January 10, 2014 — It’s a new year for the Open Space Institute, and we look
forward again in 2014 to protecting the
most important lands—the places where we play outdoors, the farms that grow our
food and the wildlife habitat that will help preserve the delicate balance of
nature as we move ahead in a climate-changed world.
2013 was also a great year for OSI and our partners, and
many of our conservation successes happened right here in the Hudson River
Last month, Kim Elliman told you a little about our recent
transfers of more than 1,000 acres to the Minnewaska State Park Preserve in
Ulster County. In 2013, OSI added more than 3,700 publicly accessible acres to
the state’s network of parks and preserves. Our additions to Minnewaska
included Sam’s Point, the highest point on the entire Shawangunk Ridge.
Adding Sam’s Point to the public preserve was symbolic for
us because it capped a nearly 30-year effort, over which OSI and many partners more
than doubled Minnewaska’s size. Now 21,190 acres and all open to the public, Minnewaska
is one of the crown jewels of the Hudson Valley.
Another major accomplishment in 2013 was the reopening of
the historic Rosendale trestle. Standing 150 feet above the Rondout Creek, the
trestle had been closed for repairs for nearly three years. With tremendous
support from residents in Rosendale and the surrounding communities, OSI and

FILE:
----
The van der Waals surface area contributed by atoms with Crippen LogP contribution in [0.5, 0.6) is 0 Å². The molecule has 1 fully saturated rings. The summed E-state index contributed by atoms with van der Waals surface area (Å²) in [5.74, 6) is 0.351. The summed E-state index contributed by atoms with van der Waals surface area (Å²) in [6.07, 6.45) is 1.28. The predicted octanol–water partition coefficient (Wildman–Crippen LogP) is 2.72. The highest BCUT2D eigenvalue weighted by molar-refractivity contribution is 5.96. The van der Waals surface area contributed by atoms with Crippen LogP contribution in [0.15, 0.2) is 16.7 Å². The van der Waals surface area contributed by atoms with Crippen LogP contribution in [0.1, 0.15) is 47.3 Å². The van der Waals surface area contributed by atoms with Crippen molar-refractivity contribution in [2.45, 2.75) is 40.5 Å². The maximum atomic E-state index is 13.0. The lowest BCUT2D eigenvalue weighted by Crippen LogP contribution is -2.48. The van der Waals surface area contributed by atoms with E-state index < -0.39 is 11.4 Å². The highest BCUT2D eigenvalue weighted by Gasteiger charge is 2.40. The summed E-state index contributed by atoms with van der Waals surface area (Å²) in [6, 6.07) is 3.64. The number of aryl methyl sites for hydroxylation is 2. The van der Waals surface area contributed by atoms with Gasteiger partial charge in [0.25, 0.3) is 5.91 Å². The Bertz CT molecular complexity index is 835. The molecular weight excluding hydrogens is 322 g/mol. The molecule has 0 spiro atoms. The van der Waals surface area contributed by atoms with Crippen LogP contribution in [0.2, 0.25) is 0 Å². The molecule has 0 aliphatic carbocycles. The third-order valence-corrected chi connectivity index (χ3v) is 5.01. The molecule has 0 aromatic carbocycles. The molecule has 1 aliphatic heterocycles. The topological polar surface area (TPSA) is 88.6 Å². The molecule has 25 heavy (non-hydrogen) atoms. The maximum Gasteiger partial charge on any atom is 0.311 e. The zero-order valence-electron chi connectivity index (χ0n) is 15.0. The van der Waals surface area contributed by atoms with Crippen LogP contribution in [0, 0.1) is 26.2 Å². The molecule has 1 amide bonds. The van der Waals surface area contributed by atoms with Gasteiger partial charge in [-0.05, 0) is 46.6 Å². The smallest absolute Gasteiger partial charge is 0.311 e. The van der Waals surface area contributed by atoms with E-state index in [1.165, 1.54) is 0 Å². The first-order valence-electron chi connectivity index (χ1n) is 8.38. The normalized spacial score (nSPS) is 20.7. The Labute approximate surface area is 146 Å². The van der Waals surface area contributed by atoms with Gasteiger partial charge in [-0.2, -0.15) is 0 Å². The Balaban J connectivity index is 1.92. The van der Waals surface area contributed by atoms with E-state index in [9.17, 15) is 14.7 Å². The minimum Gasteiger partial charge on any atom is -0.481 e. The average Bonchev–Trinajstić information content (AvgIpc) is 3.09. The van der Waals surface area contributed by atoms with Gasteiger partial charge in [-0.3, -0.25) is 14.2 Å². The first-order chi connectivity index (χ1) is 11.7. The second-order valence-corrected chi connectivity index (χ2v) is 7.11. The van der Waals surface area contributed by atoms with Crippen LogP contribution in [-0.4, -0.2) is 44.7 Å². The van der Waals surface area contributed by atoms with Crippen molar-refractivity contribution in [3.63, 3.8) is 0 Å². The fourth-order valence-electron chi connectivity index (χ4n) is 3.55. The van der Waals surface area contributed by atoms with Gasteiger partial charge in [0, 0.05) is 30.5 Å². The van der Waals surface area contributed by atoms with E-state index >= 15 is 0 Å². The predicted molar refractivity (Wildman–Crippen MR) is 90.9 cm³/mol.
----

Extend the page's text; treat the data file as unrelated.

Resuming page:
the Wallkill Valley Land Trust raised the funding to restore the trestle, and
it is now probably the most scenic highlight along the 24-mile Wallkill Valley
In Orange County, OSI protected land in the corridor between
the Black Rock Forest and Schunnemunk Mountain State Park. This was a project
that provides important connectivity for wildlife on the move. Not only that,
but the topography and complex features of the land we protected will offer what’s
known as “resilient” habitat, water and food sources for animals well into the
future, even as our climate continues to change.
And finally, OSI’s Alliance for New York State Parks raised
half a million dollars to repair the Hamilton Point Carriage Roads, also at Minnewaska.
The carriage roads are perfect for horseback riding, hiking and running, and in
2014 we’ll help restore them for the public’s use and enjoyment.
Many of these initiatives will carry over as we enter 2014.
We’re still working to protect land at Minnewaska. We have a huge vision for an
expanded and interconnected rail trail network in this part of the state, and
we’ll continue to preserve the most strategic and important wildlife habitat.
I look forward to coming back here on Mid-Hudson News.com to
talk about the work OSI is doing in the Hudson Valley. Until then, I hope
you’ll get outdoors and visit these places. There’s nowhere better to restore
and rejuvenate ourselves than in the natural world.